Turning to FIG. 5, the dimensions of assembly 110 (without control margins 130 and 131) are approximately 11" in length×113/8" in width. The entire area designated 151 (corresponding in size to the entire top ply 21 in FIG. 1) is available in this embodiment for itinerary/invoice information. Such things as customer name and address, account number, etc. may be placed in the area designated 156. Turning to FIG. 6, showing the fourth ply 124 and fifth ply 125, section 171 of the fourth ply 124 is larger than section 71 of the fourth ply 24 shown in FIGS. 1-4. Thus, when section 171 is removed along line perforations 146, the remaining section 172 is equal in size to section 72 (FIG. 3). When the uppermost portion 200 of the fifth ply 125 is removed along line perforations 201 (which extend across the full lateral expanse of the fifth ply 125), the remaining ticket-holding folder is equal in size to that produced by the embodiment shown in FIGS. 1-4.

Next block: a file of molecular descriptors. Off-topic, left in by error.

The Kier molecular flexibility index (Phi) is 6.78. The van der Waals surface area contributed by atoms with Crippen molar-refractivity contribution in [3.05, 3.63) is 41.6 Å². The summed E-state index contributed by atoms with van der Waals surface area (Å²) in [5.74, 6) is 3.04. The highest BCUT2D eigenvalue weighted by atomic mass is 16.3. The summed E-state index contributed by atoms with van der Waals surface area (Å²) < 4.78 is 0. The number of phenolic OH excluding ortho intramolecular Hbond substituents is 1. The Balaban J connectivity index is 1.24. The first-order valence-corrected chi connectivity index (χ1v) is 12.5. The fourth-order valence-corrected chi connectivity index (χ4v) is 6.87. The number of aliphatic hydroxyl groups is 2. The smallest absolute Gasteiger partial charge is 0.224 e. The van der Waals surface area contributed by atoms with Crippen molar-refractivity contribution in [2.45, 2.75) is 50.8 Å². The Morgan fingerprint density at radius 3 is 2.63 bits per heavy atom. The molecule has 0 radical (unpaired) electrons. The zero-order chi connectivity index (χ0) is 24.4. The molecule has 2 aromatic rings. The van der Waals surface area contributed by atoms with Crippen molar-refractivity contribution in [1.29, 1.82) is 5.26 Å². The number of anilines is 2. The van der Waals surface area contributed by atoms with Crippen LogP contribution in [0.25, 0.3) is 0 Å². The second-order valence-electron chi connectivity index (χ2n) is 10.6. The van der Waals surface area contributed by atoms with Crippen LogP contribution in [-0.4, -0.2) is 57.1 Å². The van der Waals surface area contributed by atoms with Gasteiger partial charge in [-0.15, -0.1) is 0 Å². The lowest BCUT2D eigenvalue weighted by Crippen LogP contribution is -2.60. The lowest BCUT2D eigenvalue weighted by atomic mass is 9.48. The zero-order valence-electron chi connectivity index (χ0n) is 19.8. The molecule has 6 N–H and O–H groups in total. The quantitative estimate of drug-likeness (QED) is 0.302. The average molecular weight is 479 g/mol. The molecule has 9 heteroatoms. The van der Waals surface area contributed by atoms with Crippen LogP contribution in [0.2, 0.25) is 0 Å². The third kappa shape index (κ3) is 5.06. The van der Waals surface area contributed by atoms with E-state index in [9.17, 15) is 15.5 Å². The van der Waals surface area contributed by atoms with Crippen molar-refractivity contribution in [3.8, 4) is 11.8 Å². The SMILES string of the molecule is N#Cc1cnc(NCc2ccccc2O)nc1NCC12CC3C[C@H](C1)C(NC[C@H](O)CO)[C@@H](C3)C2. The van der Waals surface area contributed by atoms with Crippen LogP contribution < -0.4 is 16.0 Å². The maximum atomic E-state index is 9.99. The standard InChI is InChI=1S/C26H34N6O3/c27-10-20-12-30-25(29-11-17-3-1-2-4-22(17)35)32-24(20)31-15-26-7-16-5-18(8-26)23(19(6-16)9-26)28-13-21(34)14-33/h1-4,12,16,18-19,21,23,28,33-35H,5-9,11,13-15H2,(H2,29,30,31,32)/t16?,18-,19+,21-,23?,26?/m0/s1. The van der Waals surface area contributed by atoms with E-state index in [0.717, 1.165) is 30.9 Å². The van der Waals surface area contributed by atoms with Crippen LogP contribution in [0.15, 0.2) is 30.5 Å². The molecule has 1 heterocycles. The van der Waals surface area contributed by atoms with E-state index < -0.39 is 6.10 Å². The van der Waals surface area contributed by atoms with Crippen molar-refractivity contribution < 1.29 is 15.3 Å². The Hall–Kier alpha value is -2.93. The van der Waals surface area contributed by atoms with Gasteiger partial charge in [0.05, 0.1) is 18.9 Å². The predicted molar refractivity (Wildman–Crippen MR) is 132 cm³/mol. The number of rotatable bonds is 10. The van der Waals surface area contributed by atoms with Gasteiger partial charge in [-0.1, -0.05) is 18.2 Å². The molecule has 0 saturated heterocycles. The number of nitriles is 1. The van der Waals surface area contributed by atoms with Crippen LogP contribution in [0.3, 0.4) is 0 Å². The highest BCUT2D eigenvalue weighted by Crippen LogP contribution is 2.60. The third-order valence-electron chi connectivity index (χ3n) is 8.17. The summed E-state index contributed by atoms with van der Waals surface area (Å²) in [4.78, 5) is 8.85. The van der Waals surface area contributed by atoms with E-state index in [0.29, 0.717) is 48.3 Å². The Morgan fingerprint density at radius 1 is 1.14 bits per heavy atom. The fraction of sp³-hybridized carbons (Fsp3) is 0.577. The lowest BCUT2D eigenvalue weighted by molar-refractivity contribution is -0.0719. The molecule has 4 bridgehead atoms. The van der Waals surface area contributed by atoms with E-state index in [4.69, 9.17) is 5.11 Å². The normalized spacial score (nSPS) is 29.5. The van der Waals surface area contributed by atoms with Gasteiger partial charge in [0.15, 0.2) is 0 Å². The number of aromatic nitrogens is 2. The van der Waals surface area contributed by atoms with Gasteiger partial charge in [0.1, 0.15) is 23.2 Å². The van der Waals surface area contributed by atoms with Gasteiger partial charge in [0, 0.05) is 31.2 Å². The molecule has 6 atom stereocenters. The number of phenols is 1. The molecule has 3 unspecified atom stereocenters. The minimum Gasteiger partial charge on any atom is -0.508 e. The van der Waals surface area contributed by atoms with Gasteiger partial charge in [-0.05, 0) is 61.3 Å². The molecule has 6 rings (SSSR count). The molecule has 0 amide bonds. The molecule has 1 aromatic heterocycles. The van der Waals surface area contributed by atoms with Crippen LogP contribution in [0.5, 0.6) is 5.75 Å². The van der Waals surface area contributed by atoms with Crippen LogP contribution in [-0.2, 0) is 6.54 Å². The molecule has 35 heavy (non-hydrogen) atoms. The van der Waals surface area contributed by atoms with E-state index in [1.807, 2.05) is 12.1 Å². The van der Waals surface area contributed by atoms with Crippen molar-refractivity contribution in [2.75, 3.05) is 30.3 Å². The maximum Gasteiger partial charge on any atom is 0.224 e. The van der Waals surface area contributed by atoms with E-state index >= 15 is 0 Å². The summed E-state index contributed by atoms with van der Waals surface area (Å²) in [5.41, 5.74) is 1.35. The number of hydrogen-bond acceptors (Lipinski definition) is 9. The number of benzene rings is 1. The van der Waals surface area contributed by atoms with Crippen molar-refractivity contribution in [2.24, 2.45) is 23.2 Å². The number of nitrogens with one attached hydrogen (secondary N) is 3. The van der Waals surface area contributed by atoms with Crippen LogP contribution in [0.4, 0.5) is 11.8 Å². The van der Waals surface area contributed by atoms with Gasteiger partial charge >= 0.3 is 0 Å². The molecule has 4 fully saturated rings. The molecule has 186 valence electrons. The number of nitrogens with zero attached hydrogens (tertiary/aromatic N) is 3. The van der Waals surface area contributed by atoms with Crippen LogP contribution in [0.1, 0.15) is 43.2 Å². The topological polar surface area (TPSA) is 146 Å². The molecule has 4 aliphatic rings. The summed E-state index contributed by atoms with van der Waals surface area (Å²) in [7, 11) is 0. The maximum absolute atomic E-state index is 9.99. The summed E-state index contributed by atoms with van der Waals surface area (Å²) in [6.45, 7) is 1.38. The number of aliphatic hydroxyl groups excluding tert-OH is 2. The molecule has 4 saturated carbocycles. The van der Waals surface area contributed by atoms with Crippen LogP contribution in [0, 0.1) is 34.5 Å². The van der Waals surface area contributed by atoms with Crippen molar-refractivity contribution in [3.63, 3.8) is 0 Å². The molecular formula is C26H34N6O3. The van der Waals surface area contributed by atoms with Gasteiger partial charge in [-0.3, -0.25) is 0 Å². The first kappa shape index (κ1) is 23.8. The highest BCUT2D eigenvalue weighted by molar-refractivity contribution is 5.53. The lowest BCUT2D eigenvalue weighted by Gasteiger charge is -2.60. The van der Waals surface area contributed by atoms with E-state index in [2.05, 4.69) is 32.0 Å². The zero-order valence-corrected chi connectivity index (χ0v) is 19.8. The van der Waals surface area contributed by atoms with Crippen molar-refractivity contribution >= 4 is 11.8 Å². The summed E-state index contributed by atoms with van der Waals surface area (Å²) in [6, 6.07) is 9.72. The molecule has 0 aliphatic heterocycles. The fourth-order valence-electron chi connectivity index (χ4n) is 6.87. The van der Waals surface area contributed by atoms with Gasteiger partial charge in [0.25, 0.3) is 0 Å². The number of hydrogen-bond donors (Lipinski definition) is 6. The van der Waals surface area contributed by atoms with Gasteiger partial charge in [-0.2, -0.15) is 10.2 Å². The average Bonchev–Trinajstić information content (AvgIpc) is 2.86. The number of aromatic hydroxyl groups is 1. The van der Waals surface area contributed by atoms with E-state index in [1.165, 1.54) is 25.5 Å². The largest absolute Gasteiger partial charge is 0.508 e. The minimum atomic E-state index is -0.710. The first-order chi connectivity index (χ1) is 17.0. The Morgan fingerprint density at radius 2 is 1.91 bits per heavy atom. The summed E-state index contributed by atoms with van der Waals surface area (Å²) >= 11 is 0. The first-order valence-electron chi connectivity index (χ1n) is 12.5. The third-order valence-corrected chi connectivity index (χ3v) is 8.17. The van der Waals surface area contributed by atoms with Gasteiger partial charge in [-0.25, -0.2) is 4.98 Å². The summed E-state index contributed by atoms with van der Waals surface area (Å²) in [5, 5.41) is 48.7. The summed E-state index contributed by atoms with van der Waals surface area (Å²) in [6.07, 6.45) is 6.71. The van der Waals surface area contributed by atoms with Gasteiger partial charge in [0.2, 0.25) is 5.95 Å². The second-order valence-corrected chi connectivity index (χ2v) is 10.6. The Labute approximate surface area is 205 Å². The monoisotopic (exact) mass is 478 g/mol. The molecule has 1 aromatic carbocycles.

Although the embodiments of the invention shown and described herein illustrate the sections 72 and 172 (FIGS. 3 and 6) adjacent to the control margins 31 and 131 (FIGS. 1 and 5), these sections 72 and 172 could as easily be joined to the margins on the opposite side of the individual assemblies, if convenient. The number of plies may vary by application. Typically, as many as seven plies might be required for certain applications. Further in this respect, lines of adhesive may attach any two or more of the plies in any particlar assembly; again depending on specific needs and circumstances. Additionally, in instances where original invoices and statements are not required because payment is made at the time of ticket purchase, such as at airline ticket counters, only plies 124 and 125 (FIGS. 5 and 6) will be required.